Deceptive business owners avoid paying taxes in similar ways as unscrupulous individual tax payers. They can under report income, inflate their deductions, claim too many tax credits or hide money through money laundering schemes. The owner of a Chicago-area restaturant famous for its margaritas used a “zapper” or sales suppression device to underreport more than $1 million in taxes through a carefully planned business tax fraud scheme.
Software zappers are illegal software programs that delete records of cash sales transactions. The zapper reconciles the remaining data so the company’s reported sales match the reported income. (They are banned in Illinois, as of 2013.) The Lakeview, Ill., restaurant owner used sales suppression software and related devices to avoid paying monthly sales and use taxes over three years.
The restaurant owner thought the software program would suppress her fraud, so the taxes would flow into her pocket. (She was wrong.) She was eventually charged with defrauding the state out of more than $100,000 in tax revenue. (That totals up to about $3,000 per month that Illinois did not receive because of her tax fraud scheme.)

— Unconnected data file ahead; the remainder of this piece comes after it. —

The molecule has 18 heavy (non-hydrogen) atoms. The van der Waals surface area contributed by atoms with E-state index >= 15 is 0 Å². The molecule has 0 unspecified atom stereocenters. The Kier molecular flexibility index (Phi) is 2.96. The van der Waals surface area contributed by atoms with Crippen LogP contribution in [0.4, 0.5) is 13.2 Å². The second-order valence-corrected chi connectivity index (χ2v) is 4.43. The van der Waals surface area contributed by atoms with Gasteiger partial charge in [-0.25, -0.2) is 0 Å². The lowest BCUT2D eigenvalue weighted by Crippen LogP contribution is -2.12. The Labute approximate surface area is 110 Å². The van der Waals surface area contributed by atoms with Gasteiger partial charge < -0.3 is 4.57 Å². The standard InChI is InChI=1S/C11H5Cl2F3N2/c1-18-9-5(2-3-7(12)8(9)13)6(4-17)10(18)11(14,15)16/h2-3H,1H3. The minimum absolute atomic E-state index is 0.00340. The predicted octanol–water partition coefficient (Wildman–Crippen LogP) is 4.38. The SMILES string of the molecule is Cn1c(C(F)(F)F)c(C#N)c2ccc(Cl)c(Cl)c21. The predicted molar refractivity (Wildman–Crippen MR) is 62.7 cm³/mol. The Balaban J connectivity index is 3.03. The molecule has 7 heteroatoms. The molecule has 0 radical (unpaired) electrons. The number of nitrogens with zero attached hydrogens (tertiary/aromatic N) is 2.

The 45-year-old restaurant owner from Morton Grove pleaded guilty to possessing an automated sales suppression device and tax fraud. She received a sentence of two years behind bars to be followed by one year of unsupervised release. (Technology may have made it easier to carry out her crime, but now she has to accept the consequences of her criminal actions.)
Today’s “Fraud of the Day” is based on an article, “Owner of Cesar’s Resaurant In Lakeview Pleads Guilty in Tax Fraud Case, Gets 2 Years,” posted on on October 28, 2019.
CHICAGO (CBS) — An owner of Cesar’s Killer Margaritas restaurant on in Lakeview has pleaded guilty to underreporting more than $1 million in sales, the Illinois Attorney General’s office announced Wednesday.
Sandra Sanchez, 45, of Morton Grove, pleaded guilty before Cook County Criminal Court Judge Michael Obbish to possessing an automated sales suppression device – also called a “tax zapper,” according to the office of Illinois Attorney General Kwame Raoul.